We sell products on credit terms to our customers that averaged, as measured by days sales outstanding, about 10 days for both years 2007 and 2006. Credit terms may impact pricing and are competitive within our industry. An increasing number of our customers remit payment electronically. Canadian days sales outstanding in receivables tend to be lower as Canadian industry practice is for shorter credit terms than those in the United States.

We maintain our inventory of products based on the level of sales of the particular product and manufacturer replenishment cycles. The number of days a particular item of inventory remains in our distribution centers varies by product and is principally driven by the turnover of that product and economic order quantities. We typically order and carry in inventory additional amounts of certain critical products to assure high order fulfillment levels for these items. The number of days of cost of sales in inventory averaged about 15 days during 2007 and 14 days in 2006.

We obtain terms from our vendors based on industry practices and consistent with our credit standing. We take advantage of the full complement of vendor offerings, including early payment terms. In 2007 we averaged approximately 11 days for days payable outstanding, including cigarette and tobacco taxes payable, as compared to 9 days for 2006, with a range of two days prepaid to 30 days credit. During 2007, we continued to re-establish credit terms, which were lost in 2003 as a result of the Fleming bankruptcy, regarding payment for excise tax stamps with several states.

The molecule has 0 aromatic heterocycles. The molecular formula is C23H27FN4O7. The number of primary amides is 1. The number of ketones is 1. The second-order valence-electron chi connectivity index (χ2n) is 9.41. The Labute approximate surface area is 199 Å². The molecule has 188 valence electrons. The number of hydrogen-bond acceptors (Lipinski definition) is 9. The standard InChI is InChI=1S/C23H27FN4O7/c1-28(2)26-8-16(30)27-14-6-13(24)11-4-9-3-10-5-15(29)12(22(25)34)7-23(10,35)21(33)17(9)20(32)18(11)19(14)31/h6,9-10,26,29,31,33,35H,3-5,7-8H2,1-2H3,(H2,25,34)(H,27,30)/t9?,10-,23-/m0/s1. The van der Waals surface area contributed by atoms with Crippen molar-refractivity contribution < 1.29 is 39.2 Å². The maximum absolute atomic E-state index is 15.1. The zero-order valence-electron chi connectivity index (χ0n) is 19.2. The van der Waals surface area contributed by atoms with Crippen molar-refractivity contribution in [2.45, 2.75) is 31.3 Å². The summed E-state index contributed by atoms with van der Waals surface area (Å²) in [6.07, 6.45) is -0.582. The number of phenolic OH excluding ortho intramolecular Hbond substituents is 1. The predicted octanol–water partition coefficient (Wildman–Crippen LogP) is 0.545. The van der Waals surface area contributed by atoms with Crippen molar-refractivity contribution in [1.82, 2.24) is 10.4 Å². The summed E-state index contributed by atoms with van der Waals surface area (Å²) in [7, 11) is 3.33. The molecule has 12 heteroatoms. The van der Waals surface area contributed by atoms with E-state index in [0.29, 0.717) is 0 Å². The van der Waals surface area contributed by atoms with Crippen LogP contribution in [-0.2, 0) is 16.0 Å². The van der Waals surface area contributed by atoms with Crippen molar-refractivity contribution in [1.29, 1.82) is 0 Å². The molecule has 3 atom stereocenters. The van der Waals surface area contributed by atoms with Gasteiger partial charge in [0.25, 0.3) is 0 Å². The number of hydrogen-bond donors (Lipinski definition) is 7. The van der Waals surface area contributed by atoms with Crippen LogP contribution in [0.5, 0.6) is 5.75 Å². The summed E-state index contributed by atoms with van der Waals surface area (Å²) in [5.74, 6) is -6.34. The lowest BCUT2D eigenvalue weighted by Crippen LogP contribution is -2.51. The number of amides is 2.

Employees

As of December 31, 2007, we had approximately 4,035 employees, including 576 in finance, purchasing and administration, 938 in sales and marketing, and 2,521 in warehousing and distribution facilities. Approximately 406 employees are in locations outside the United States. Three of our distribution centers, Hayward, Las Vegas and Calgary, employ people who are covered by collective bargaining agreements with local affiliates of The International Brotherhood of Teamsters (Hayward and Las Vegas) and United Food and Commercial Workers (Calgary). Approximately 227 employees, or approximately 5.6% of our workforce, are unionized. There have been no disruptions in customer service, strikes, work stoppages or slowdowns as a result of union activities, and we believe we have satisfactory relations with our employees.